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He's the 91-year-old 'go-to' tax guy

Starck volunteers his accounting skills, doing taxes free of charge

He's the "go-to" guy in his seniors housing complex and has been helping people on low incomes out of the goodness of his heart for more than 25 years.

While many of us sweat and curse over our annual tax returns, and the insane level of detail and cross-referencing, 91-year-old Jerry Starck positively thrives on filling out other people's tax forms for free.

And if he's not volunteering his services at tax time for Revenue Canada's list of people needing support, he's turning his hand and mind to complicated and convoluted medical or income support forms on behalf of his fellow residents at the Ivan Franko seniors facility near Francis Road and Railway Avenue.

Last week, the retired accountant received a certificate from Revenue Canada, thanking him personally for a quarter century of volunteering.

Starck, however - whose mother and father lived to 103 and 101, respectively - has no intention of letting the ink run dry on his pen just yet.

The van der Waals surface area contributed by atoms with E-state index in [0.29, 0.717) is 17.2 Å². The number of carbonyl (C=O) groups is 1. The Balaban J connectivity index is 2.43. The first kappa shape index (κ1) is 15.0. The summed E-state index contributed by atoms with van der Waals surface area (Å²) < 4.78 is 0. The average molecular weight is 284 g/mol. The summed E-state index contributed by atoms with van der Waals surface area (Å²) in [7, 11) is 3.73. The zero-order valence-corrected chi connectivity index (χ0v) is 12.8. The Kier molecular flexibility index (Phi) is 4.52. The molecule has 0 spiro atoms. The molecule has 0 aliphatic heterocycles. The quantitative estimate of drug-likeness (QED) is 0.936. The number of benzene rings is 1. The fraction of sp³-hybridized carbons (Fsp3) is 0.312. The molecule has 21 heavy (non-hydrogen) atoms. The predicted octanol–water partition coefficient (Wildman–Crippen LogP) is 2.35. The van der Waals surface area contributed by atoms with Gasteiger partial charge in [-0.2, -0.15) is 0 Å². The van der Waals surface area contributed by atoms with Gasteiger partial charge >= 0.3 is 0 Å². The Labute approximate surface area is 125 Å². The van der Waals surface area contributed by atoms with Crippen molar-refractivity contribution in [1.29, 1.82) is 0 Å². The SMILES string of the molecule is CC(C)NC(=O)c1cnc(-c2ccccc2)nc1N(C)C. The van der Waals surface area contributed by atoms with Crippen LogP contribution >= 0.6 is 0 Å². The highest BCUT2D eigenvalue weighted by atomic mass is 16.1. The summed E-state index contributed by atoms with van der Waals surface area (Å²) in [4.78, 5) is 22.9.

"I'm still in great health, touch wood, even though I've had two bouts of cancer," said a sprightly Starck, who thinks he's been filling in people's tax forms since he was around 30.

"And as long as I'm healthy, I will keep trying to help people. I get a kick out of helping people.

"My mother and father lived long, so there may be more years in me yet; it must be good genes."

Starck puts his sharp mind down to 50 years of golfing and going for a walk every day.

Before he retired at 65, he used to have his own business and also worked for an oil company in Edmonton before moving to Richmond in 1993.

And in all his years of filling in the dreaded forms, he's seen many changes in the system, including the leap into the age of the computer.

"At 65, I decided to slow down a little and joined the tax department. But I've seen quite a few changes.

The advent of computers certainly made a difference.

"I think it probably made it easier as it works out everything for you. Although I had to take several courses to be able to handle it."

Starck said residents in his 42-suite complex often offer him money for his charity, but he always flatly refuses the gesture.

"I volunteer for this and, although I've been offered money, I never take it.

"I don't do it for that. I'm just glad to help people out."

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